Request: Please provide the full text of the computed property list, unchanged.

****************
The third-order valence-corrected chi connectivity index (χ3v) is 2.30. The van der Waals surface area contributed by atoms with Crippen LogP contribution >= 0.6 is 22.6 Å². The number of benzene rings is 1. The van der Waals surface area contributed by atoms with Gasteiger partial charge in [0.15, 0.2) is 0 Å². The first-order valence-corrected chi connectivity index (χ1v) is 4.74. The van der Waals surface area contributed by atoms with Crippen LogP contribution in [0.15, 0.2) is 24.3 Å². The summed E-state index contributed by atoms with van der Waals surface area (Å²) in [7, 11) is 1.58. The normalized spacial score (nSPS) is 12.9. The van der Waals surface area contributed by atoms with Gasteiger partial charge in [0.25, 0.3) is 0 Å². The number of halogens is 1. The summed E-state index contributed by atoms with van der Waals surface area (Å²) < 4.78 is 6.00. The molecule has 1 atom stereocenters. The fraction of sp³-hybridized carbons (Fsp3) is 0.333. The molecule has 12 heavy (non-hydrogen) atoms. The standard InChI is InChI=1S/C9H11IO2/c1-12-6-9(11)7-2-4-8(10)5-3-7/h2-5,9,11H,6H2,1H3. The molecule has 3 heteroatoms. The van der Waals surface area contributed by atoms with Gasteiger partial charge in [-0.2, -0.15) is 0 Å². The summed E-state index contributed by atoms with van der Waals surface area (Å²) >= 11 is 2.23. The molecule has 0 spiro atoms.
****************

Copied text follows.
The third-order valence-corrected chi connectivity index (χ3v) is 2.30. The van der Waals surface area contributed by atoms with Crippen LogP contribution >= 0.6 is 22.6 Å². The number of benzene rings is 1. The van der Waals surface area contributed by atoms with Gasteiger partial charge in [0.15, 0.2) is 0 Å². The first-order valence-corrected chi connectivity index (χ1v) is 4.74. The van der Waals surface area contributed by atoms with Crippen LogP contribution in [0.15, 0.2) is 24.3 Å². The summed E-state index contributed by atoms with van der Waals surface area (Å²) in [7, 11) is 1.58. The normalized spacial score (nSPS) is 12.9. The van der Waals surface area contributed by atoms with Gasteiger partial charge in [0.25, 0.3) is 0 Å². The number of halogens is 1. The summed E-state index contributed by atoms with van der Waals surface area (Å²) < 4.78 is 6.00. The molecule has 1 atom stereocenters. The fraction of sp³-hybridized carbons (Fsp3) is 0.333. The molecule has 12 heavy (non-hydrogen) atoms. The standard InChI is InChI=1S/C9H11IO2/c1-12-6-9(11)7-2-4-8(10)5-3-7/h2-5,9,11H,6H2,1H3. The molecule has 3 heteroatoms. The van der Waals surface area contributed by atoms with Gasteiger partial charge in [-0.2, -0.15) is 0 Å². The summed E-state index contributed by atoms with van der Waals surface area (Å²) >= 11 is 2.23. The molecule has 0 spiro atoms.